Years ago as part of my dissertation, I interviewed several clinical managers about the approved clinical supervisor (ACS) credential offered by the Center for Credentialing & Education. I was shocked by the results. Although the credential was only six years old at the time, not a single person I interviewed had or was actively pursuing the credential (many became interested in it during the course of our interviews, however). The majority of the clinical managers thought that because they were already supervisors, they were obviously successful and should be grandfathered into the credential. They believed, however, that others entering the realm of supervision could benefit from training; therefore, they supported credentialing in the future. It was beyond the scope of my work, but it would have been fascinating to have been able to ask these supervisors’ subordinates to rate the supervisors’ styles, abilities and overall leadership skills and compare these ratings to how the supervisors perceived themselves. Most possessed little more than on-the-job training.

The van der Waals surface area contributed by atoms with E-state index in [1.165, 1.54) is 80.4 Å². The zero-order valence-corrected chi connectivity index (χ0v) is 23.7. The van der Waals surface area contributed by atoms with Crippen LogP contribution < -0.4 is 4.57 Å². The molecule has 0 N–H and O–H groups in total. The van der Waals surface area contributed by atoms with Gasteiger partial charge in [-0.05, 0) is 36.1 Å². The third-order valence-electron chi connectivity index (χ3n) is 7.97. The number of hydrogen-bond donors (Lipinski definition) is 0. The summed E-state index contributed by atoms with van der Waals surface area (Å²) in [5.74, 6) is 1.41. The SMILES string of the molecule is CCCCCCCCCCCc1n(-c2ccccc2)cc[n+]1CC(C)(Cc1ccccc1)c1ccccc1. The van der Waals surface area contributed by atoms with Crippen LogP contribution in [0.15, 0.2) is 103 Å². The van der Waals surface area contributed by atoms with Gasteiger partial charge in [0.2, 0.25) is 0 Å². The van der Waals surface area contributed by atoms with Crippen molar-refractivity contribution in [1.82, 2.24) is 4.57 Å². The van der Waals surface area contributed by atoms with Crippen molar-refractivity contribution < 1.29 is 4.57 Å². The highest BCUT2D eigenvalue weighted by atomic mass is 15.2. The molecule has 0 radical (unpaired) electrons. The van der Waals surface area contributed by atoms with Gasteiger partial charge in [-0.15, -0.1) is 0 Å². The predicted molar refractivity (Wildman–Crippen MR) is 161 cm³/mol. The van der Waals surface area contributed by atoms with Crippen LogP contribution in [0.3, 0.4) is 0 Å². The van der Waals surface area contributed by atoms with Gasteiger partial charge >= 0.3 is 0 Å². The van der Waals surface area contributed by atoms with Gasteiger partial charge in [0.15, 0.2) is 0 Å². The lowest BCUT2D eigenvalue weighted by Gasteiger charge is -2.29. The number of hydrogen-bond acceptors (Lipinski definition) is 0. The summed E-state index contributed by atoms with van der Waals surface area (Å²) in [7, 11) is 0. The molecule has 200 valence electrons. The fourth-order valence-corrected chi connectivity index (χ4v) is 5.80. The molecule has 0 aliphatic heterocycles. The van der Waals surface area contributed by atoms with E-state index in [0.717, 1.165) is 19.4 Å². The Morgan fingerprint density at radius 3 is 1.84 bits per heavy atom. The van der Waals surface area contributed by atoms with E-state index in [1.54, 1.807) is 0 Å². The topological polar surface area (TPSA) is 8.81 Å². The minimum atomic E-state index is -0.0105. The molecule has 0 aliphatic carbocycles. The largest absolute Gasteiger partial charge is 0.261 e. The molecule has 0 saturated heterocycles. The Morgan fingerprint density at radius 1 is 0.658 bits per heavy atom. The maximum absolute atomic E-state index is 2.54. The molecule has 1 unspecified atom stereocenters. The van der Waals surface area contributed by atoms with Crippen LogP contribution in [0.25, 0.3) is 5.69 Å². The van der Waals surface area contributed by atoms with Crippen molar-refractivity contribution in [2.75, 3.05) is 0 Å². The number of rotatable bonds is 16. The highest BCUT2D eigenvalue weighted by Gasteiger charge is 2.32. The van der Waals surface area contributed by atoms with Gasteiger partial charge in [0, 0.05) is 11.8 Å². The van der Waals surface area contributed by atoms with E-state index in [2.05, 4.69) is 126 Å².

One of the keys to leadership is knowing when to react (and with how much energy) and when not to react. When leaders show fear, anger, anxiety, etc., it tends to greatly affect those who are looking to them for guidance. Staying calm, not overreacting and maintaining focus can be the difference between a program operating in panic mode and one that quickly rebounds.

Although natural ability can take you far, is it fair to expect clinicians with no formal training to successfully make the transition to management? Is it fair to those they supervise or to those who are in treatment?